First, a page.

The Peterloo Massacre - Manchester 16th August 1819

The Peterloo Massacre - Manchester 16th August 1819

Rowbottom's Comments on Trade and Politics - 1800 to 1819
As Recorded in the Diary of William Rowbottom
Comments and additional information (in italics) are from the transcription by Samuel Andrew,
serialised in the 'Oldham Standard' between 1887 & 1889
Cost of Provisions HERE


The year 1812 began on a Wednesday, wich was a dark, rainey, cloudy day, and little or no wind. In consequence of the badness of trade and the dearness of all sorts of Provisions, there is but little apearance of Cristmas, and indeed, the old English hospitality is nearly extinguished in every family; for at this very time the lower-class of people who have a family of small children are absolutely short of the comon necessaries of life, and a deal of familys have not left off work at all. Roast beef, pyes, and ale are not to be met with at the poor man’s table, but on the conterary, misery and want. Hatting is very lowe and scarce; weaving, there is plenty but little for doing it, and to all appearances, if there be an alteration in times it must be for the better, except there be comotions or civil wars, wich God grant may never happen in this country or kingdom.

... Our factory system was at the same time the saviour and destroyer of the country. It was fast destroying the old systems of industry, and yet it was saving those who clung to it and followed out its various improvements. From French’s “Life of Samuel Crompton” I learn that at this time there were 4,600,000 mule spindles in operation in England, Scotland, and Ireland. The annual consumption of cotton on these mules was forty million pounds annually. Double the amount of wages was paid for spinning on Crompton’s mule to that paid on all other machines for the purpose put together. James Watt told a committee of the House of Commons in March, 1812, that two-thirds of the entire amount of steam power employed in cotton spinning was applied to turning Crompton’s mules. At least four-fifths of the cotton cloth bleached in the principal bleaching works in Lancashire was woven from yarn spun on Crompton’s mules. The value of the buildings, power, and machinery engaged on spinning on Crompton’s system was between three and four millions sterling. Seventy thousand persons were directly employed in spinning on mules, and 150,000 more in weaving the yarn thus spun, and at the usual computation of two others dependent on each worker, the aggregate number of people depending on the mule for their living amounted to 660,000, without including those engaged in machine making, cotton growing, bleaching, dying, carrying, and other subsidiary trades.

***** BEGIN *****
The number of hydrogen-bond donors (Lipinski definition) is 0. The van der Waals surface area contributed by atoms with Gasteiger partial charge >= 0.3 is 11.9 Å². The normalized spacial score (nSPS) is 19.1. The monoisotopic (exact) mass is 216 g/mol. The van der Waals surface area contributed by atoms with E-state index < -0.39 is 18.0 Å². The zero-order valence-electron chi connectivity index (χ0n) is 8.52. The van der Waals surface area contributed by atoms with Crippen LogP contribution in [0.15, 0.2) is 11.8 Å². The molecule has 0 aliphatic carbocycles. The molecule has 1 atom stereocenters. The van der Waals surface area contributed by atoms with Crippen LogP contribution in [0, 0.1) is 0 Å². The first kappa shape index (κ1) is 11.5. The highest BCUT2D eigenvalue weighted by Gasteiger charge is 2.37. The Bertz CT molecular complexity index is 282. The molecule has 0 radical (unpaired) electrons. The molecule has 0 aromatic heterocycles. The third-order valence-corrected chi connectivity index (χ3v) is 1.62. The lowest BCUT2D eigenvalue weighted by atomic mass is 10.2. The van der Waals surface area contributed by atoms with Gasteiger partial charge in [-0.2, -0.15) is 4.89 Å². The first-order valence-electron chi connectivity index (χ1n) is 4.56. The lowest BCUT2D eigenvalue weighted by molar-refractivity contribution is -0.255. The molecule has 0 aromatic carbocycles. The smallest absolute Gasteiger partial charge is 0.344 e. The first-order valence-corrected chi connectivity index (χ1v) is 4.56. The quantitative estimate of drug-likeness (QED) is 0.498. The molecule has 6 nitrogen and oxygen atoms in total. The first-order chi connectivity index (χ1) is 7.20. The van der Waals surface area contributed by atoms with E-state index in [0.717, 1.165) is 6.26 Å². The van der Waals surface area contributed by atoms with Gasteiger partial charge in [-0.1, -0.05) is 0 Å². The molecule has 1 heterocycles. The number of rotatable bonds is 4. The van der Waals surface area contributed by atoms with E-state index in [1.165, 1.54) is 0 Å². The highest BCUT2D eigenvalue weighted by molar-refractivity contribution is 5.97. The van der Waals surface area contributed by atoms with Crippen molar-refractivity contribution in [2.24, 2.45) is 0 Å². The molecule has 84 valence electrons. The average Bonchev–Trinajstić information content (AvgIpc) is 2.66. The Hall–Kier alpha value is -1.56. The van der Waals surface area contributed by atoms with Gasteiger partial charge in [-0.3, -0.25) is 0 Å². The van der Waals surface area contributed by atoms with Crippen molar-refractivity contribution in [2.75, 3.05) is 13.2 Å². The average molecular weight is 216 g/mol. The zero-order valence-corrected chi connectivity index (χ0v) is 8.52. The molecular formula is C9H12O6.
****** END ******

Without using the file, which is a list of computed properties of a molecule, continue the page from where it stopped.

Riots – Wednesday, April 8th.-
A riot took place at Manchester in consequence of an advertisement announcing a meeting to congratilate the Prince Regent. A vast concourse of people assembled. The meeting was to have been held in the Exchange Building, but the burroughrow postponed the meeting to a future day. About one o’clock the populance begun to be turbulant and to demolish the valuable furniture, and the window lamps and chandliers suffered the same fate. A fine picture of that worthy man, Thomas Stanley, knight of the shire of Lancashire, was also demolished. The Riot Act was read, and the Cumberland Militia and the Scotch Greys put the mob to rout. Happily no lives where lost.

Matters had reached a serious pass in Manchester. It was evidently hard work for starving people to maintain their loyalty with empty stomachs.... This riot must be looked on as mostly of a political character. According to Wheeler it was intended to hold a meeting on the 10th April to address the Prince Regent, and assure him of support on his investments with the royal authority. Understanding, however, that opposition was intended, the authorities determined not to hold the meeting, but the populace got possession of the Exchange, and passed resolutions censuring the Government. They then destroyed the furniture, injured a picture of Colonel Stanley, and were preparing to set the edifice on fire, when the arrival of the military put a stop to their proceedings. A general spirit of disorganization appeared to prevail throughout the district.